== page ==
mirtazapine).) The Nurse Defendants respond that they were
not involved with the plaintiffs intake procedure at the GCDC
on June 12, 2015, that they were thus initially unaware of
his medication needs, and that when they learned that
Plaintiff needed medication, they arranged for the doctor to
prescribe it. The prescription was authorized on June 21,
2015, and the plaintiff received his medication thereafter.
October 26, 2015, the Nurse Defendants moved for summary
judgment on October 26, 2015, the Officer Defendants moved
for summary judgment on December 7, 2015, and Plaintiff moved
for summary judgment on January 6, 2016. On June 11, 2016,
the Magistrate Judge recommended summary judgment for all
Defendants. Plaintiff filed no objections to the Report and
Report and Recommendation of the Magistrate Judge
Magistrate Judge makes only a recommendation to this Court.
The recommendation has no presumptive weight, and the
responsibility for making a final determination remains with
this Court. Mathews v. Weber, 423 U.S. 261, 270-71
(1976). This Court is charged with making a de novo
determination of those portions of the Report and
Recommendation to which specific objection is made.
Additionally, the Court may "accept, reject, or modify,
in whole or in part, the findings or recommendations made by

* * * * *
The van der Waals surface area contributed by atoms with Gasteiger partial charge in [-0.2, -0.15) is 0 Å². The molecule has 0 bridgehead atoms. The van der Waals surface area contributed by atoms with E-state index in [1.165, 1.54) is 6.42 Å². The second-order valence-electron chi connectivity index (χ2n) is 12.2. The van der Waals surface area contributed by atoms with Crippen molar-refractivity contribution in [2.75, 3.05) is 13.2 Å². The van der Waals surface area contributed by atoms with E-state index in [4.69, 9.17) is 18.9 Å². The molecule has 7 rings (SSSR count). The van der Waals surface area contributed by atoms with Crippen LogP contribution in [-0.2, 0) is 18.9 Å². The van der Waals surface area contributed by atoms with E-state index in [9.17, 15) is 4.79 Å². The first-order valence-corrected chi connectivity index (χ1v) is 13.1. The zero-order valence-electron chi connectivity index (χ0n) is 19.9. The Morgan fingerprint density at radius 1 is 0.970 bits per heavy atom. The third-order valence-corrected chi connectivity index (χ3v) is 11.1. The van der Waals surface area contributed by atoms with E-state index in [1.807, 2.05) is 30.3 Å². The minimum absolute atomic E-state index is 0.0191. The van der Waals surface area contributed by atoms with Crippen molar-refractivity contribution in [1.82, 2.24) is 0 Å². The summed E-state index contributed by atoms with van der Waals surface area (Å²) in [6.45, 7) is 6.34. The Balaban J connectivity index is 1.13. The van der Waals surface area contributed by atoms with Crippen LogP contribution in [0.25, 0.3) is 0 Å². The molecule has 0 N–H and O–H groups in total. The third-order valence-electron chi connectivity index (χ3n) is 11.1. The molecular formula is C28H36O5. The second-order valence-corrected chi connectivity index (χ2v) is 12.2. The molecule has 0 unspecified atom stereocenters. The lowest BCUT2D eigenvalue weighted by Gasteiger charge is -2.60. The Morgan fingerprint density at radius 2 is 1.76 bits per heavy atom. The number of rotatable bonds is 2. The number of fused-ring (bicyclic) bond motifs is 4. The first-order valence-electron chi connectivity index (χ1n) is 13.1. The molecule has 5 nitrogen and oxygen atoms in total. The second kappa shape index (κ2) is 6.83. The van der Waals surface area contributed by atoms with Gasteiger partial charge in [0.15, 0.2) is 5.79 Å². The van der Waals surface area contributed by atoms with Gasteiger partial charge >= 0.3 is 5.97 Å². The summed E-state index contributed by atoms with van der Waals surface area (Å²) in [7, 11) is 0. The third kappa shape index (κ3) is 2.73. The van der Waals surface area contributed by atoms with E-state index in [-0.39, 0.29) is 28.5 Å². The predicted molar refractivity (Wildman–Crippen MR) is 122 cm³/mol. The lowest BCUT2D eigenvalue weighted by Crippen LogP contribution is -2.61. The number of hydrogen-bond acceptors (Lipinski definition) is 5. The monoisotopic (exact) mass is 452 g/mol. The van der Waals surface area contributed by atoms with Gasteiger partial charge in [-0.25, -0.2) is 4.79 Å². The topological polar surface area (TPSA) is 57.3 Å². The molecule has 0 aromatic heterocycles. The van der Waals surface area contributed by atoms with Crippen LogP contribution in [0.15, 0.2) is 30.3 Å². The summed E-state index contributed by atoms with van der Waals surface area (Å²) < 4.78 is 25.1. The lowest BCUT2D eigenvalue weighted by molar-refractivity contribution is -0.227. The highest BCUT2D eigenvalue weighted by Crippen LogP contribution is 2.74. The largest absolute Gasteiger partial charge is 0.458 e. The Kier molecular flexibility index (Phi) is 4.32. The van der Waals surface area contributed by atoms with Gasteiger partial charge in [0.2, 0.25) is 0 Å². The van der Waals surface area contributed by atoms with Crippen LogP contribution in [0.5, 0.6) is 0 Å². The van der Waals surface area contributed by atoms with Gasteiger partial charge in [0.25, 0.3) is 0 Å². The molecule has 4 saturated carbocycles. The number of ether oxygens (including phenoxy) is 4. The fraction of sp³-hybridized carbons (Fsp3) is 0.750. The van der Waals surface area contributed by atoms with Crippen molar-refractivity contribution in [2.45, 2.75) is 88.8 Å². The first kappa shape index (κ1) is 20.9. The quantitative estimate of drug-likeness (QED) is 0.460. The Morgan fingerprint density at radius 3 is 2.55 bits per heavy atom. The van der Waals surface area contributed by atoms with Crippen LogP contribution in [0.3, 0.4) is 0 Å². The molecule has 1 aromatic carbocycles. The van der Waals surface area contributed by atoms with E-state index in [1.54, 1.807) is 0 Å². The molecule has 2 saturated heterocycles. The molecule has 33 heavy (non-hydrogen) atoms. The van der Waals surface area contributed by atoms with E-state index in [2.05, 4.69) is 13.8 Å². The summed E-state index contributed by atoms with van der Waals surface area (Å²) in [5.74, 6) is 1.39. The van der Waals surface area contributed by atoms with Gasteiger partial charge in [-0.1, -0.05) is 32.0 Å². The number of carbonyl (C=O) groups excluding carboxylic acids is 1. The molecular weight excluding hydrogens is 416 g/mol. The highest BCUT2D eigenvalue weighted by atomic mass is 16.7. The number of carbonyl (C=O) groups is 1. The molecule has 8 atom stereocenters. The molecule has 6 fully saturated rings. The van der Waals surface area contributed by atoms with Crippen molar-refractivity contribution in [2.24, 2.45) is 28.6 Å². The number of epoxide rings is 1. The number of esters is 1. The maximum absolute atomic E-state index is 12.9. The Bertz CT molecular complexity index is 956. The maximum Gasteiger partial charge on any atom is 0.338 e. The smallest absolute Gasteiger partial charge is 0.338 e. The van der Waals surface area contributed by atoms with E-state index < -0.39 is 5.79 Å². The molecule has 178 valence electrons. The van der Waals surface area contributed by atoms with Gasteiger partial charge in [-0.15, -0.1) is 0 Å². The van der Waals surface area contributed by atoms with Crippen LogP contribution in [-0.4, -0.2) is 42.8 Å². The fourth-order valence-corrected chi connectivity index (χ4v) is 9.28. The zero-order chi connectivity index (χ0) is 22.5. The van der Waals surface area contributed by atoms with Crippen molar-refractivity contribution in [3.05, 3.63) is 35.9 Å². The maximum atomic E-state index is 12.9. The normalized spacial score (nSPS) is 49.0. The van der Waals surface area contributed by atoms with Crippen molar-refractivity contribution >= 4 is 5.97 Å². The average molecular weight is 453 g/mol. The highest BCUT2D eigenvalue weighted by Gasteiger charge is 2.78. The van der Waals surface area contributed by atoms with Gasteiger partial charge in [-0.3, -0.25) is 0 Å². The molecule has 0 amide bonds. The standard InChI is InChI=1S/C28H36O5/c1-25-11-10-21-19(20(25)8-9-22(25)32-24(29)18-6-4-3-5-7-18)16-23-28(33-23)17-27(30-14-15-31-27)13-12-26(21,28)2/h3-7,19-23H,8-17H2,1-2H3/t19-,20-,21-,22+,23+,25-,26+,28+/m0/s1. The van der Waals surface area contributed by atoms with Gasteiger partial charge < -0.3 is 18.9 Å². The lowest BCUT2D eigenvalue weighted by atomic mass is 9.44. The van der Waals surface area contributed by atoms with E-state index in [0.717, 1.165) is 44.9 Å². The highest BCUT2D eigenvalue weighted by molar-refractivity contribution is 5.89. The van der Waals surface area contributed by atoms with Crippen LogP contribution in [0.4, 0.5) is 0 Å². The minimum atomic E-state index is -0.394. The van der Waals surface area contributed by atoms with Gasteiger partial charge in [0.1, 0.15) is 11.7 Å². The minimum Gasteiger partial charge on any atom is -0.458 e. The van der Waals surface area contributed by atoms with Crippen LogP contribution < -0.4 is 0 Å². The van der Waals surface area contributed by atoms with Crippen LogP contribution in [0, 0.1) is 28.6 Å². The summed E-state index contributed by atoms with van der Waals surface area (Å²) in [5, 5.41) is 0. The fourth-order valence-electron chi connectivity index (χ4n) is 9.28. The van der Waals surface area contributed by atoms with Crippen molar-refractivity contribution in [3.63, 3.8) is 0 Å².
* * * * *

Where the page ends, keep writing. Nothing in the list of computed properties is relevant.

the magistrate judge." 28 U.S.C. § 636(b)(1). This
Court may also "receive further evidence or recommit the
matter to the magistrate judge with instructions."
Id. Where the plaintiff fails to file any specific
objections, "a district court need not conduct a de novo
review, but instead must only satisfy itself that there is no
clear error on the face of the record in order to accept the
recommendation, " see Diamond v. Colonial Life &
Accident Ins. Co., 416 F.3d 310, 315 (4th Cir. 2005)
(internal quotation omitted), and this Court is not required
to give any explanation for adopting the recommendation of
the Magistrate Judge, Camby V. Davis, 718 F.2d 198
(4th Cir. 1983).
judgment is appropriate if a party "shows that there is
no genuine dispute as to any material fact" and that the
movant is entitled to judgment as a matter of law.
Fed.R.Civ.P. 56(a). In other words, summary judgment should
be granted "only when it is clear that there is no
dispute concerning either the facts of the controversy or the
inferences to be drawn from those facts."
Pulliamlnv. Co. v. Cameo Props., 810F.2d 1282, 1286
(4th Cir. 1987). "In determining whether a genuine issue
has been raised, the court must construe all inferences and
ambiguities in favor of the nonmoving party."
HealthSouth Rehab. Hosp. v. Am. Nat'l Red Cross,
101 F.3d 1005, 1008 (4th Cir. 1996). The party seeking
summary judgment shoulders the initial burden of
demonstrating to the court that there is no genuine issue of
material fact. Celotex Corp. v. Catrett, 477 U.S.
317, 323 (1986).
the moving party has made this threshold demonstration, the
non-moving party, to survive the motion for summary judgment,
may not rest on the allegations averred in his pleadings,
Id. at 324. Rather, the non-moving party must
demonstrate that specific, material facts exist that give
rise to a genuine issue. Id. Under this standard,
"[c]onclusory or speculative allegations do not suffice,
nor does a 'mere scintilla of evidence'" in
support of the non-moving party's case. Thompson v.